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Mind your soils once the planter rolls

Though it may not seem like it now, you will eventually be able to plant corn this spring. At the rate things are going, however, chances are better than average that it'll be a little soggy. Just don't forget that's the case when you do get rolling: You'll be facing some conditions you'll want to manage as you're rolling through the field.

Depending on your location, you could be facing some major issues with erosion and compaction, not just because of the rainfall itself, but because of the amount that fell all at once and the length of time it stuck around on the soil's surface, according to Iowa State University Extension agronomist Mahdi Al-Kaisi. With the former, you're likely in the biggest trouble if you got a lot of "intensive fall tillage" done before winter.

"The destruction of soil structure during tillage operations reduced water infiltration causing the surface soil to seal and resulting in great amounts of surface runoff and sediment losses to rivers and streams. The lack of residue cover on the soil surface is a main factor in accelerating soil erosion," Al-Kaisi says. "The reduction in water infiltration of intensively tilled soils means that they may not benefit greatly in terms of subsoil recharge because the majority of the water runs off the soil surface into streams and ditches. In contrast, no-till fields with good residue cover or fields with cover crop will experience much better water penetration and recharge to the soil profile."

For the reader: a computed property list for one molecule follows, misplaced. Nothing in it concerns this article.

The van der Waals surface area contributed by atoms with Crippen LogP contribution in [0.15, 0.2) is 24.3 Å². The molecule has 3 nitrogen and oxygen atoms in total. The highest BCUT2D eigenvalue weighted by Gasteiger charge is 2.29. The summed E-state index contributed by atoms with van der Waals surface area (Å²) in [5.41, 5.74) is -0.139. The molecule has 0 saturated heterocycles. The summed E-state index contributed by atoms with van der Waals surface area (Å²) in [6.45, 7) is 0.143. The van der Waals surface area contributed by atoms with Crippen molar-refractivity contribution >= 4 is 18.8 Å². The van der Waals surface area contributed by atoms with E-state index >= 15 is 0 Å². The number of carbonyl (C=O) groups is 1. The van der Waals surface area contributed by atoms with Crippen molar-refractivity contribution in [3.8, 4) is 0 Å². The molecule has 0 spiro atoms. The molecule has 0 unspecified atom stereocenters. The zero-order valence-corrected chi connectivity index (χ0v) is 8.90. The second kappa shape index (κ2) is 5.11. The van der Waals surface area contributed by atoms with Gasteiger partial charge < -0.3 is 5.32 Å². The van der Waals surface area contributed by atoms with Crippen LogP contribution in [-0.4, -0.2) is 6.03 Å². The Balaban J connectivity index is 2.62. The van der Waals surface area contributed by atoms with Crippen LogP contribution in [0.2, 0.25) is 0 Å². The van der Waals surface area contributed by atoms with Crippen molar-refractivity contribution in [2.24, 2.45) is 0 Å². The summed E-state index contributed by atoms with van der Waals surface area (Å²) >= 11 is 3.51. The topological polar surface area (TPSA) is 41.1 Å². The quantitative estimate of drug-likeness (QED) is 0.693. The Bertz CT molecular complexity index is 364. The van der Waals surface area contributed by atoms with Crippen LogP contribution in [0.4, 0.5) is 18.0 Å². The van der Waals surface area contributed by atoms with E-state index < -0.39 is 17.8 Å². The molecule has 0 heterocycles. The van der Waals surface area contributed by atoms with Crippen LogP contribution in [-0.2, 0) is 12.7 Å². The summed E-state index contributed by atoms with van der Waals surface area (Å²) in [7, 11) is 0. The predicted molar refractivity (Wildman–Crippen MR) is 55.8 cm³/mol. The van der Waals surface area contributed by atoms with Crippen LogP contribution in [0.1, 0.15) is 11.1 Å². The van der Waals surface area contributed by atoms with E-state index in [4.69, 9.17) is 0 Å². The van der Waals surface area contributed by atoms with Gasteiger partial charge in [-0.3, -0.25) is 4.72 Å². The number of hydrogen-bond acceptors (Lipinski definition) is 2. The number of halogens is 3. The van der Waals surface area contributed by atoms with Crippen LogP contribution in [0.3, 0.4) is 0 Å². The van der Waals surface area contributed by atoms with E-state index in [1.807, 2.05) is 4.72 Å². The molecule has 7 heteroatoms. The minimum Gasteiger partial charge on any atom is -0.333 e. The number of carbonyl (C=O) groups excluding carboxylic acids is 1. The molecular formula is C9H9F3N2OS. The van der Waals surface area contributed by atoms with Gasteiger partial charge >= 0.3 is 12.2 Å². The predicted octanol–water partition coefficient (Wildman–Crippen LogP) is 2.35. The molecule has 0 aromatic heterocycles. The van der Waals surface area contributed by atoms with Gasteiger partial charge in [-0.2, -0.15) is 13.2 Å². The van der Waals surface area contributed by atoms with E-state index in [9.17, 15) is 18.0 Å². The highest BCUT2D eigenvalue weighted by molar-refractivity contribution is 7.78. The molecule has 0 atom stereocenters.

How much erosion's happening in your fields -- regardless of the level of tillage performed -- depends a lot on how you handled the residue specifically, as well as any other surface materials or structures that can help keep the water from running off. The longer the water's there, the more it can be of use.

"The efficiency of a tillage system in capturing rain and storing it in subsoil is highly affected by residue cover level, the way residues were managed (shredded or intact), and the existence of waterways and buffer strips that slow water movement and provide more opportunity for water to penetrate into the soil profile," Al-Kaisi says.

Erosion's typically the soil condition that's most obvious and evident when you hit the field to plant. How much compaction you'll wind up with is an entirely different story. You've got to run before you can create compaction. How and when you run goes a long way in determining how much damage you'll inflict.

"Wet soil condition presents a challenge with field operations such as applying fertilizers, planting, and other daily farm management operations. Avoid entering fields when soil moisture is at or above field capacity, when the greatest soil surface compaction or sidewall compaction can occur. Soil compactions occurring during planting causes root deformation and subsequently yield reduction," says Al-Kaisi. "It is worth waiting until field condition is dry enough by monitoring the top 6 inches of soil moisture by performing field moisture tests. Other problems associated with soil compaction are the potential of early nutrient deficiencies such as potassium (K) during early growth stages when compaction affects root growth."

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